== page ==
Project Dynamo – CBDCs, stablecoins, and deposit tokens: wholesale adoption explorations and challenges
The focus of this market landscape study is on the wholesale adoption explorations of CBDCs, DTs, and SCs, including key adoption challenges and the broader market development outlook for key market participants.
Benjamin Quinlan, Justin Chung, Alison Hu, and Jeanny Ang
The objective of this landscape study is to provide practical and applicable reference frameworks, an overview of key trends, and detailed primary market intelligence on the wholesale adoption explorations of CBDCs, DTs, and SCs, to help steer continued healthy development of the financial markets.
The findings in this report represent the views of 47 key industry stakeholders across 29 organisations (including potential issuers of stablecoins and / or deposit tokens, infrastructure providers, payment companies, intergovernmental organisations, law firms, professional services firms, and academic institutions).
Payment Transformation: The adoption of blockchain / DLT has the potential to transform settlement methods for payments and securities. However, some market participants remain resistant to change, due to strong inertia and limited incentives for self-disruption by incumbents and other key stakeholders in traditional financial markets. Despite this, there is a growing willingness among incumbents and key stakeholders to explore blockchain / DLT for Payment-versus-Payment (“PvP”) and Delivery-versus-Payment (“DvP”) to address challenges such as lengthy settlement times, lack of transparency, and high transaction costs.
Innovative Initiatives: There is significant interest in adopting blockchain / DLT for wholesale financial operations across both public and private sectors. BIS initiatives such as Project mBridge (multilateral payment platform using CBDC), Jura (cross-border PvP and DvP using CBDCs), Helvetia (Domestic DvP using CBDCs), Dynamo (programmability of SCs in the trade finance context), and Genesis (tokenised bonds with programmed delivery of carbon credits) are examples of such explorations. Many financial institutions are actively exploring the adoption of DLT-representations of fiat currency in both PvP and DvP scenarios, with promising developments being observed in the trade finance and fixed income space. Non-banking industry players, particularly those involved in international trade, are also actively exploring wholesale use cases of CBDCs, DTs, and SCs to address existing pain points associated with working capital management.
Market Development: As with any new technology, institutions tend to execute their technology initiatives in silos, given fundamental differences in corporate strategies and internal operating processes. Recognising this challenge, leading financial market infrastructure players and technology providers are looking to address challenges around limited interoperability, including by offering aggregation platforms, standardised messaging guidelines, and relay chains.
Existing Regulations: The initial step in blockchain / DLT adoption involves selecting a protocol, but limited industry convergence exists due to varying views on the merits of different blockchain types, as well as the industry's future development. Regulatory hurdles include ensuring effective compliance with AML and CTF sanctions rules for widely accessible digital assets. The organisations we interviewed generally prefer entity-level AML implementation over asset-level AML implementation to minimise operational complexities and enhance control over legal responsibilities throughout the ecosystem. ‘The principle of 'same risk, same regulation' has been largely agreed upon amongst most of the organisations that we interviewed.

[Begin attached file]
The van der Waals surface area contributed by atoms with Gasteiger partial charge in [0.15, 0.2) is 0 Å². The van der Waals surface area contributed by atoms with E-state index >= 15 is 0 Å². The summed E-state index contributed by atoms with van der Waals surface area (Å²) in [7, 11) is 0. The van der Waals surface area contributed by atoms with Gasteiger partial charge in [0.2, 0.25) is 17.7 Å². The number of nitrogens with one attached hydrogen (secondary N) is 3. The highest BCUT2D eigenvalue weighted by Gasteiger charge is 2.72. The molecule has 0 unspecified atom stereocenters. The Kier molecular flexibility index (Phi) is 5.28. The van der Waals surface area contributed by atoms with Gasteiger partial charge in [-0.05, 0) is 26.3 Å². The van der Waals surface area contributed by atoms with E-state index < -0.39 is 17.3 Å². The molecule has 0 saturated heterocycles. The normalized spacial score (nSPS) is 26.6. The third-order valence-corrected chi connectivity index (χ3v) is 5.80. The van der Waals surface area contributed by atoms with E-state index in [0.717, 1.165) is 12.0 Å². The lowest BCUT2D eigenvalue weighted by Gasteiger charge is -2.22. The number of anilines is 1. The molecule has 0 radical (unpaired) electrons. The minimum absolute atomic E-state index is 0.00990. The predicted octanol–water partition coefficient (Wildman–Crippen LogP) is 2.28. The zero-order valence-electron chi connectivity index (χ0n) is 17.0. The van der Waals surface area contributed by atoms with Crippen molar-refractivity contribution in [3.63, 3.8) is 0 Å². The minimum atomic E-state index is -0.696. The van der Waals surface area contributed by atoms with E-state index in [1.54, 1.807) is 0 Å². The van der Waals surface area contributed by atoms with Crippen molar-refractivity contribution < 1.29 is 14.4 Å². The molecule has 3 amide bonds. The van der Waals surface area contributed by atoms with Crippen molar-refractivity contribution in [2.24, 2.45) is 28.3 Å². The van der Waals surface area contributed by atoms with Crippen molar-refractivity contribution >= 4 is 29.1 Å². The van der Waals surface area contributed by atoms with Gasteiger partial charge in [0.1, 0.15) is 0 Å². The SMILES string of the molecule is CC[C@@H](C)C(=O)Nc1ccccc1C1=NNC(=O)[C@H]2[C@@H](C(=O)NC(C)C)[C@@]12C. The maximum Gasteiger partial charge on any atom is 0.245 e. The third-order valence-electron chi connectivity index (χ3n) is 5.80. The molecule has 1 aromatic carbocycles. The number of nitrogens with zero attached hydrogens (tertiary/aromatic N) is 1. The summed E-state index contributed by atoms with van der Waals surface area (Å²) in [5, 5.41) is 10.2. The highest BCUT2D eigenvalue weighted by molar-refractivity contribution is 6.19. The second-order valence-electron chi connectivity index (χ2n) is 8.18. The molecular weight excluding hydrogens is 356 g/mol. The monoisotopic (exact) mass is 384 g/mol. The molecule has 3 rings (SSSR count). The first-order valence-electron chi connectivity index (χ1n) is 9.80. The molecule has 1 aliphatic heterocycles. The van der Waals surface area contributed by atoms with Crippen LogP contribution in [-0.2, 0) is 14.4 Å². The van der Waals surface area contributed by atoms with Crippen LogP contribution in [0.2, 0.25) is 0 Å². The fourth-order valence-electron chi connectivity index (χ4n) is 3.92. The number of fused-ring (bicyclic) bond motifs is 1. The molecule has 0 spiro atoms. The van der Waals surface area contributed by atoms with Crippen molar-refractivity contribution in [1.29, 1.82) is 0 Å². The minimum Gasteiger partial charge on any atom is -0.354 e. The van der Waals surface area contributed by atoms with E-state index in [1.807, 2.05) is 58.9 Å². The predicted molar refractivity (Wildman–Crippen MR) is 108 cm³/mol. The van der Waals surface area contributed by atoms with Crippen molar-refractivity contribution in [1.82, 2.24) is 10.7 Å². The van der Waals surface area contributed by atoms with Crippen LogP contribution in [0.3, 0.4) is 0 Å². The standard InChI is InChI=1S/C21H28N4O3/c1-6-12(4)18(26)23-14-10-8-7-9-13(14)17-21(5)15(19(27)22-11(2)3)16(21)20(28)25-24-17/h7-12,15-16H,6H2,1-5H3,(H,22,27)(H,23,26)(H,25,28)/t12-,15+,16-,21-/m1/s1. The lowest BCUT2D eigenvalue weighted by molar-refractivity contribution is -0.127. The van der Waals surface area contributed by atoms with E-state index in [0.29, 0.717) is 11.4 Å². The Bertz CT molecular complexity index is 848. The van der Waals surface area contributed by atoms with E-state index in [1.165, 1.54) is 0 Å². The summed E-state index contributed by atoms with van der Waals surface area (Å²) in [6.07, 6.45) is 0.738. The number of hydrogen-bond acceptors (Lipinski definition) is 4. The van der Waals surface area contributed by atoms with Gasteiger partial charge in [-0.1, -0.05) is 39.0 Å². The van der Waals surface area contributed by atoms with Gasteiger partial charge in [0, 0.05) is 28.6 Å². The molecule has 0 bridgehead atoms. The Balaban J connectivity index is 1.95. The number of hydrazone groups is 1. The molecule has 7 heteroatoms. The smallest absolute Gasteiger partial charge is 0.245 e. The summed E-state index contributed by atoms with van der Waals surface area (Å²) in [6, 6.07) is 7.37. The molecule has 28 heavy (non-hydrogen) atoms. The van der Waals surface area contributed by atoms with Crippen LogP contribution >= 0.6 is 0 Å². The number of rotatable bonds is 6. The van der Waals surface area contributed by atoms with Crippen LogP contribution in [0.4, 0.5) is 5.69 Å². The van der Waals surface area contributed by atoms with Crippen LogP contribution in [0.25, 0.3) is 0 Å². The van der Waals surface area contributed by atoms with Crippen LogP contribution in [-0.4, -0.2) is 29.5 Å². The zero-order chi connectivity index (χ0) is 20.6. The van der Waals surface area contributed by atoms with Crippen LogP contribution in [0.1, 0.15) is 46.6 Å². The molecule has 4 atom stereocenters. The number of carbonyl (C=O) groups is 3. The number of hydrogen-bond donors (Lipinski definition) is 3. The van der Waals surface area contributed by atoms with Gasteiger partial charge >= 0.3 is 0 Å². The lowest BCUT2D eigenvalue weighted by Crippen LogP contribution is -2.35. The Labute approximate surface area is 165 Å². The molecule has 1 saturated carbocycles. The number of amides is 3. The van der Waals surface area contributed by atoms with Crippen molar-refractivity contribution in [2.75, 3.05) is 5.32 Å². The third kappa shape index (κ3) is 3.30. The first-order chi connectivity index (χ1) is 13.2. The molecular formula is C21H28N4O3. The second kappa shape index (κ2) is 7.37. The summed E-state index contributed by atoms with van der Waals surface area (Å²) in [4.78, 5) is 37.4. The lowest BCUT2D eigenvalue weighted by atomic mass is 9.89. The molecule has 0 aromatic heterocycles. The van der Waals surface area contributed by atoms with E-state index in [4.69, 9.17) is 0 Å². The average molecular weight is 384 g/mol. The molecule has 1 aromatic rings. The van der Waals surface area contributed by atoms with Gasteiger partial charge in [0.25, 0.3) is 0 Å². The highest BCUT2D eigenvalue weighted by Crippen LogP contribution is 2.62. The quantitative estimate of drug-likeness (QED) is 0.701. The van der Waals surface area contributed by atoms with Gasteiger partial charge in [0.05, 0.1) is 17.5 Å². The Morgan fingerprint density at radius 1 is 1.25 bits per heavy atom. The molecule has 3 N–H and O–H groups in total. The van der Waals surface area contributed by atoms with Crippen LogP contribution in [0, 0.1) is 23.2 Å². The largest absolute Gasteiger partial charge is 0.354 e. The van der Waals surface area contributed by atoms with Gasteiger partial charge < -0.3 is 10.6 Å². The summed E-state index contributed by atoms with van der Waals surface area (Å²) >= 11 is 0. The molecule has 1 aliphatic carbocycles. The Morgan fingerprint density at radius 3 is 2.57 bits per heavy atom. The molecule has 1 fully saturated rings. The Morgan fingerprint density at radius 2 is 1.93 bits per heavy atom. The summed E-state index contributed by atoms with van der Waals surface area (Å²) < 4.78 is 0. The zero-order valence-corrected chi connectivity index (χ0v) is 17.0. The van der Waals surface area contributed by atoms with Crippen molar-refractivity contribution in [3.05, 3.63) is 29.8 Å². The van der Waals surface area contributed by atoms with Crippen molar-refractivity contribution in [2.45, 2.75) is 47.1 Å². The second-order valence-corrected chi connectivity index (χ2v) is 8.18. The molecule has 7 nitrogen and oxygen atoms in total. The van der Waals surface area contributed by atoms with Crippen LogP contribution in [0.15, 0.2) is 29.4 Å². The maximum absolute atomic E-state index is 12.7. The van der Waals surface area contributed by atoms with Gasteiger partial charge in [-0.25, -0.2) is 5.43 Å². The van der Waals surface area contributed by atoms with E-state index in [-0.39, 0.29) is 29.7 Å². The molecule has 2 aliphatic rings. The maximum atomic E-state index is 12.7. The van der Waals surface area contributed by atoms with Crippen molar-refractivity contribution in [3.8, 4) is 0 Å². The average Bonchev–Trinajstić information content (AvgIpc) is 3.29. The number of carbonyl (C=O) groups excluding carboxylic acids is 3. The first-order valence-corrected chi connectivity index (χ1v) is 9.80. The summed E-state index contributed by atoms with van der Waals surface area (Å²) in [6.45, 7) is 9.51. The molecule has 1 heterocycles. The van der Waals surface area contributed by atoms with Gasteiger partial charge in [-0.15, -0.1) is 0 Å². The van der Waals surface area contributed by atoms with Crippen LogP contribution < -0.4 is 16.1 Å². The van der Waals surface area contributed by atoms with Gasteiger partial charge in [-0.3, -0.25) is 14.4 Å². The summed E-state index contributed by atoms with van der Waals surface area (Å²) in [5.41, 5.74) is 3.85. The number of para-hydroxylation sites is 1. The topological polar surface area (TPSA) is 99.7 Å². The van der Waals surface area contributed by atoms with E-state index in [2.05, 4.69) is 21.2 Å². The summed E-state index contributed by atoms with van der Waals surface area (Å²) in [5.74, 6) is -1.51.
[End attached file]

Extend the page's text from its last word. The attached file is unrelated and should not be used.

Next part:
New Regulations: CBDCs and DTs benefit from greater clarity provided by existing regulatory frameworks, while SCs require the development of new or adapted regulations. Regulatory clarification is necessary for exploring wholesale use cases across all three. Regulators worldwide are endorsing real-world use cases, ensuring investor protection. However, inconsistencies in legal taxonomies and licensing requirements hinder adoption, warranting greater regulatory convergence and cross-jurisdictional harmonisation. In particular, regulators and policymakers should foster closer cooperation to enhance interoperability for cross-jurisdictional wholesale cases involving PvP and DvP settlement.
The Way Forward
Market Facilitators: Regulatory bodies have been actively publishing consultation papers outlining their approach to digital assets. However, there are still notable discrepancies in terms of legal taxonomies, definitions, and responsibilities across jurisdictions, particularly with respect to stablecoins. Greater regulatory cooperation and coordination efforts to support cross-jurisdiction interoperability remains extremely important, enabling more responsible and sustainable progress by market participants.
Market Stakeholders: We have observed a growing interest in the adoption of CBDCs, DTs, and SCs by major banking and non-banking institutions across various jurisdictions. We recognise that both technology and regulation are in their early stages of development, which may lead to siloed initiatives within individual "walled gardens“. Despite industry convergence challenges, we encourage institutions to keep a close eye on potential interoperability solutions that could unlock the full potential of this new asset class in the years to come.
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